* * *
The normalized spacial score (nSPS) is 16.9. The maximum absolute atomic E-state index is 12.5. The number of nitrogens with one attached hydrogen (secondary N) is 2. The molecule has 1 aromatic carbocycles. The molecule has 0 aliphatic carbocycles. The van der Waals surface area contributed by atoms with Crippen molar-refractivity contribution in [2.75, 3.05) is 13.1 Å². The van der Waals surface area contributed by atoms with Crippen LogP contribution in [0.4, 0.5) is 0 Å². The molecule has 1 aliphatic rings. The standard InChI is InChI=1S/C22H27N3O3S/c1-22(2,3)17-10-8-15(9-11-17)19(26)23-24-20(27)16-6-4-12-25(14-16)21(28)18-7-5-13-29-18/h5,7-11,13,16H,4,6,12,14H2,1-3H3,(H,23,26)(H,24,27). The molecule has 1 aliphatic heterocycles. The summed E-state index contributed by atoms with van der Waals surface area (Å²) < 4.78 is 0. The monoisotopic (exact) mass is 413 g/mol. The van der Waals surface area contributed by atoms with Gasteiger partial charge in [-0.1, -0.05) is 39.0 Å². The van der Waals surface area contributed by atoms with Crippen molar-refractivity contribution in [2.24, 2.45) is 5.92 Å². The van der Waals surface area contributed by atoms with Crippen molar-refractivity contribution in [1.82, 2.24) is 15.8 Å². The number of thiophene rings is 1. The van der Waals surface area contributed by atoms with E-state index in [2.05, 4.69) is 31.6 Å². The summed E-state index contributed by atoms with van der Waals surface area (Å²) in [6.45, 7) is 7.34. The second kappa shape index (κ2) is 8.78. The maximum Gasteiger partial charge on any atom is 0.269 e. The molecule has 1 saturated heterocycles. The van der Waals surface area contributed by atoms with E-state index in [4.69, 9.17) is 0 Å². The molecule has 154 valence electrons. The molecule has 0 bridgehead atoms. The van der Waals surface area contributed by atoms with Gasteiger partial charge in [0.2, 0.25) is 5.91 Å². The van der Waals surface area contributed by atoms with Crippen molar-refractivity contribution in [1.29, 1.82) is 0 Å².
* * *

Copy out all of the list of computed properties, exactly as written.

The normalized spacial score (nSPS) is 16.9. The maximum absolute atomic E-state index is 12.5. The number of nitrogens with one attached hydrogen (secondary N) is 2. The molecule has 1 aromatic carbocycles. The molecule has 0 aliphatic carbocycles. The van der Waals surface area contributed by atoms with Crippen molar-refractivity contribution in [2.75, 3.05) is 13.1 Å². The van der Waals surface area contributed by atoms with Crippen LogP contribution in [0.4, 0.5) is 0 Å². The molecule has 1 aliphatic rings. The standard InChI is InChI=1S/C22H27N3O3S/c1-22(2,3)17-10-8-15(9-11-17)19(26)23-24-20(27)16-6-4-12-25(14-16)21(28)18-7-5-13-29-18/h5,7-11,13,16H,4,6,12,14H2,1-3H3,(H,23,26)(H,24,27). The molecule has 1 aliphatic heterocycles. The summed E-state index contributed by atoms with van der Waals surface area (Å²) < 4.78 is 0. The monoisotopic (exact) mass is 413 g/mol. The van der Waals surface area contributed by atoms with Gasteiger partial charge in [-0.1, -0.05) is 39.0 Å². The van der Waals surface area contributed by atoms with Crippen molar-refractivity contribution in [2.24, 2.45) is 5.92 Å². The van der Waals surface area contributed by atoms with Crippen molar-refractivity contribution in [1.82, 2.24) is 15.8 Å². The number of thiophene rings is 1. The van der Waals surface area contributed by atoms with E-state index in [2.05, 4.69) is 31.6 Å². The summed E-state index contributed by atoms with van der Waals surface area (Å²) in [6.45, 7) is 7.34. The second kappa shape index (κ2) is 8.78. The maximum Gasteiger partial charge on any atom is 0.269 e. The molecule has 1 saturated heterocycles. The van der Waals surface area contributed by atoms with E-state index in [4.69, 9.17) is 0 Å². The molecule has 154 valence electrons. The molecule has 0 bridgehead atoms. The van der Waals surface area contributed by atoms with Gasteiger partial charge in [0.2, 0.25) is 5.91 Å². The van der Waals surface area contributed by atoms with Crippen molar-refractivity contribution in [1.29, 1.82) is 0 Å².